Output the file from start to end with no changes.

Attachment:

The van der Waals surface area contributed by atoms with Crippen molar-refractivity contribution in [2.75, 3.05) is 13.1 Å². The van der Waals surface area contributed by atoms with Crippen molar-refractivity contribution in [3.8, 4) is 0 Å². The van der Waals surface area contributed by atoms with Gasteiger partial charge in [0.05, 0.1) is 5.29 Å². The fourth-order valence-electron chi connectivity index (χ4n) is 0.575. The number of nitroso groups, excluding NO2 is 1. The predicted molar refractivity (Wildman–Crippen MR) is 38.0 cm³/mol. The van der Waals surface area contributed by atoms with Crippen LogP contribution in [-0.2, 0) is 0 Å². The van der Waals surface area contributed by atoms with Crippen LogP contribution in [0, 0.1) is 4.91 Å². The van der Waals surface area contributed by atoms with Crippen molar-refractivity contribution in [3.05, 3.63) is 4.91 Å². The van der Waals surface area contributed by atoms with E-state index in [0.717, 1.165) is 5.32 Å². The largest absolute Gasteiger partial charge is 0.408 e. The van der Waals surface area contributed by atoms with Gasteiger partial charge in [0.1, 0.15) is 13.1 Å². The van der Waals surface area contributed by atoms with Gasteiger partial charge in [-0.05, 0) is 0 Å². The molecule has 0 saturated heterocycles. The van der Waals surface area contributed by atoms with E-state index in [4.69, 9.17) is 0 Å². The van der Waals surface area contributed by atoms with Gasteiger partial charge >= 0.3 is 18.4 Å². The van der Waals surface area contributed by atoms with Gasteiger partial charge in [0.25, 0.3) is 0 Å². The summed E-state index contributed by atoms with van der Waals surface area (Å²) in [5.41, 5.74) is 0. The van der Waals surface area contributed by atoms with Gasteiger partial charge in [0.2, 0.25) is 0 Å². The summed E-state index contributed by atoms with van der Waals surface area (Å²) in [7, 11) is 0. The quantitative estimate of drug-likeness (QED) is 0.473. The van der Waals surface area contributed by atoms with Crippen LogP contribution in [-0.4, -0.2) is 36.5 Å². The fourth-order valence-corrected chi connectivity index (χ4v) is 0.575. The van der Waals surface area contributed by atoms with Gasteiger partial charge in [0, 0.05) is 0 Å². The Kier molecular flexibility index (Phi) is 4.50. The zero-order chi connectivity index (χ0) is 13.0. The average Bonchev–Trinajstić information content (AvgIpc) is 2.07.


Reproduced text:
The van der Waals surface area contributed by atoms with Crippen molar-refractivity contribution in [2.75, 3.05) is 13.1 Å². The van der Waals surface area contributed by atoms with Crippen molar-refractivity contribution in [3.8, 4) is 0 Å². The van der Waals surface area contributed by atoms with Gasteiger partial charge in [0.05, 0.1) is 5.29 Å². The fourth-order valence-electron chi connectivity index (χ4n) is 0.575. The number of nitroso groups, excluding NO2 is 1. The predicted molar refractivity (Wildman–Crippen MR) is 38.0 cm³/mol. The van der Waals surface area contributed by atoms with Crippen LogP contribution in [-0.2, 0) is 0 Å². The van der Waals surface area contributed by atoms with Crippen LogP contribution in [0, 0.1) is 4.91 Å². The van der Waals surface area contributed by atoms with Crippen molar-refractivity contribution in [3.05, 3.63) is 4.91 Å². The van der Waals surface area contributed by atoms with E-state index in [0.717, 1.165) is 5.32 Å². The largest absolute Gasteiger partial charge is 0.408 e. The van der Waals surface area contributed by atoms with Gasteiger partial charge in [0.1, 0.15) is 13.1 Å². The van der Waals surface area contributed by atoms with Gasteiger partial charge in [-0.05, 0) is 0 Å². The molecule has 0 saturated heterocycles. The van der Waals surface area contributed by atoms with E-state index in [4.69, 9.17) is 0 Å². The van der Waals surface area contributed by atoms with Gasteiger partial charge >= 0.3 is 18.4 Å². The van der Waals surface area contributed by atoms with Gasteiger partial charge in [0.25, 0.3) is 0 Å². The summed E-state index contributed by atoms with van der Waals surface area (Å²) in [5.41, 5.74) is 0. The van der Waals surface area contributed by atoms with Gasteiger partial charge in [0.2, 0.25) is 0 Å². The summed E-state index contributed by atoms with van der Waals surface area (Å²) in [7, 11) is 0. The quantitative estimate of drug-likeness (QED) is 0.473. The van der Waals surface area contributed by atoms with Crippen LogP contribution in [-0.4, -0.2) is 36.5 Å². The fourth-order valence-corrected chi connectivity index (χ4v) is 0.575. The van der Waals surface area contributed by atoms with Gasteiger partial charge in [0, 0.05) is 0 Å². The Kier molecular flexibility index (Phi) is 4.50. The zero-order chi connectivity index (χ0) is 13.0. The average Bonchev–Trinajstić information content (AvgIpc) is 2.07.